MCG stays in Augusta, leaders say

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Medical College of Georgia officials and the University System chancellor faced down Augusta officials Friday as they explained a controversial plan to open a satellite medical school campus in Athens, Ga.

And while some were satisfied, others said important questions and concerns about the future of MCG in Augusta remain.

University System of Georgia Chancellor Erroll B. Davis tried to make one thing clear to Augusta officials worried about eventually losing MCG to the University of Georgia.

"The Medical College of Georgia is going nowhere," he said. Even so, state Rep. Barbara Sims, R-Augusta, later asked him to repeat it.

"The Medical College of Georgia is going to remain in Augusta," he assured her.

UGA officials have made the satellite medical school campus part of their proposal for the Navy Supply Corps School campus, which is to be vacated after 2011.

And UGA President Michael Adams has for years publicly pined for a medical school on his campus.

"I think everybody here is happy with you," Augusta Commissioner Joe Bowles told MCG President Daniel W. Rahn. "It's just the business partner you've chosen in Athens with President Adams. I think that leads to a lot of the concerns here in Augusta, dealing with President Adams and what his ultimate goals are."

The satellite campus is a way to take advantage of the scientific faculty at UGA and to potentially acquire a valuable piece of real estate free, Mr. Davis said. And that would be the most cost-effective place to do it. But he said he could understand the concerns Augusta officials might have about any effort to set up a rival medical school in Athens.

"I can understand that fear quite easily," Mr. Davis said, "the fear of my medical school will wither and that one will prosper. But we don't have that here. We have a satellite campus of MCG."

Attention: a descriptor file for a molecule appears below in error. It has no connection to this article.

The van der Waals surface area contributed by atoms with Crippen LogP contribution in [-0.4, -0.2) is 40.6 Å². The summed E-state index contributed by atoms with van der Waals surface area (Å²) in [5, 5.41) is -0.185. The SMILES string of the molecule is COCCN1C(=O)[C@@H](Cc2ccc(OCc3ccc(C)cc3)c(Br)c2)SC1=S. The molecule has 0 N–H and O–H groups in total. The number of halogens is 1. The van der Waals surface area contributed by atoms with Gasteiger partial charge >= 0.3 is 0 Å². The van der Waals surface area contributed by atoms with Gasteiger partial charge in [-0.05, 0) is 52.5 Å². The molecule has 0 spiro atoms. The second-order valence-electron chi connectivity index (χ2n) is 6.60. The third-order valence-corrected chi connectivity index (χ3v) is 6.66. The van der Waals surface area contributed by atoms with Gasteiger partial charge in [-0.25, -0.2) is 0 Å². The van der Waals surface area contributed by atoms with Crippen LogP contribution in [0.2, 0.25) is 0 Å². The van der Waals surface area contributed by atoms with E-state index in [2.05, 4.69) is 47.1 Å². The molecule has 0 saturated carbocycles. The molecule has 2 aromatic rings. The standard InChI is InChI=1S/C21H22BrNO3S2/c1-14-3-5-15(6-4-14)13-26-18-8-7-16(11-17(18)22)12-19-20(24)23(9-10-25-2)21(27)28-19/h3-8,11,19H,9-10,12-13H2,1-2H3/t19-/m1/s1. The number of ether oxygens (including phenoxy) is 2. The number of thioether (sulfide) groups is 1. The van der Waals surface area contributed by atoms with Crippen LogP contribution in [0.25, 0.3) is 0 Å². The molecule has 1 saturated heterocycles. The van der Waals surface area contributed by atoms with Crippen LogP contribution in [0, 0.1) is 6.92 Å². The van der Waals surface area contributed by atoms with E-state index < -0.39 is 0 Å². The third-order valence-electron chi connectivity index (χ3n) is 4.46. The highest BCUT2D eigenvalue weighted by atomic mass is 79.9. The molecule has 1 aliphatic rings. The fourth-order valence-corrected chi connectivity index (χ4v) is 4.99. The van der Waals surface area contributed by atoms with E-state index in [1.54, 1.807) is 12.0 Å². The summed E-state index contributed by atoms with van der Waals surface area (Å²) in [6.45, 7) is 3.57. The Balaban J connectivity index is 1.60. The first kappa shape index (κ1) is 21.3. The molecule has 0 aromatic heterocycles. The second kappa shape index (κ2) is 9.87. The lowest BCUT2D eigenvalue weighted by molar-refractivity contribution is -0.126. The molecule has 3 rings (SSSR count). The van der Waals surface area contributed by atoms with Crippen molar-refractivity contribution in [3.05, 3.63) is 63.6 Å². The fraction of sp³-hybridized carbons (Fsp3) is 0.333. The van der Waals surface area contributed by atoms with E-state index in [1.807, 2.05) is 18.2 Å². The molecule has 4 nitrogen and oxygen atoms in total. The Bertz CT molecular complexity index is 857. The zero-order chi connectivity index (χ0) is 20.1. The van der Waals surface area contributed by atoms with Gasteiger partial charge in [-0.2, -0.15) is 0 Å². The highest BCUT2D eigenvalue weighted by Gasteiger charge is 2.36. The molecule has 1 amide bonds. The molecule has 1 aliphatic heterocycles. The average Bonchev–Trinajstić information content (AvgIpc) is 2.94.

The university system has invested about $130 million in buildings at MCG over the past few years and $20 million to $30 million more in routine capital expenditures, Mr. Davis said.

"We're investing tons of money in Augusta, and we're investing tons of money because we expect this to be the center of medical planning and execution and research for this state," he said.

Dr. Rahn last year was appointed to Mr. Davis' staff as senior vice chancellor for health and medical programs, and that should assure that Augusta's interests are always represented when those kinds of decisions are made, Mr. Davis said.

And there is no question that the state is facing a growing deficit of health care professionals that will worsen over time, Dr. Rahn said.

The Association of American Medical Colleges has called for a 30 percent increase in medical class sizes by 2015, Dr. Rahn said.

MCG expanded last year from 180 to 190 students, with aspirations to go to 200 on campus. But the classroom where Augusta officials sat Friday has only 200 seats, School of Medicine Dean D. Douglas Miller said. And the educational efforts are hampered by the number of clinical teaching opportunities students can get in Augusta, he said.

Already, more than 20 percent of those rotations are done outside of Augusta in clinics around the state, Dr. Miller said, and that will be the same for the potential 40 MCG medical students a year who go to class in Athens beginning in the fall of 2009.

Everything will still be directed from here, he said. "The heart of the medical school is here."

Augusta Mayor Deke Copenhaver pronounced himself satisfied, particularly if MCG can get funding for a new building for the School of Dentistry that Gov. Sonny Perdue did not include in his budget proposal for next year.

"I have no concerns on MCG picking up and moving," he said. "They're too heavily invested in Augusta."

But state Sen. Ed Tarver, D-Augusta, said officials did not answer his central concern: "That is, whether or not this expansion in some way opens the door for this institution to be taken away piece by piece over a period of time."

That gradual erosion also concerns the chairman of the Augusta legislative delegation, Democratic state Rep. Quincy Murphy.

"Once it begins, how do you stop it?" he asked. "You think about the Augusta National (Golf Club) and MCG. These are two major landmarks in our community, and we want to retain them right here."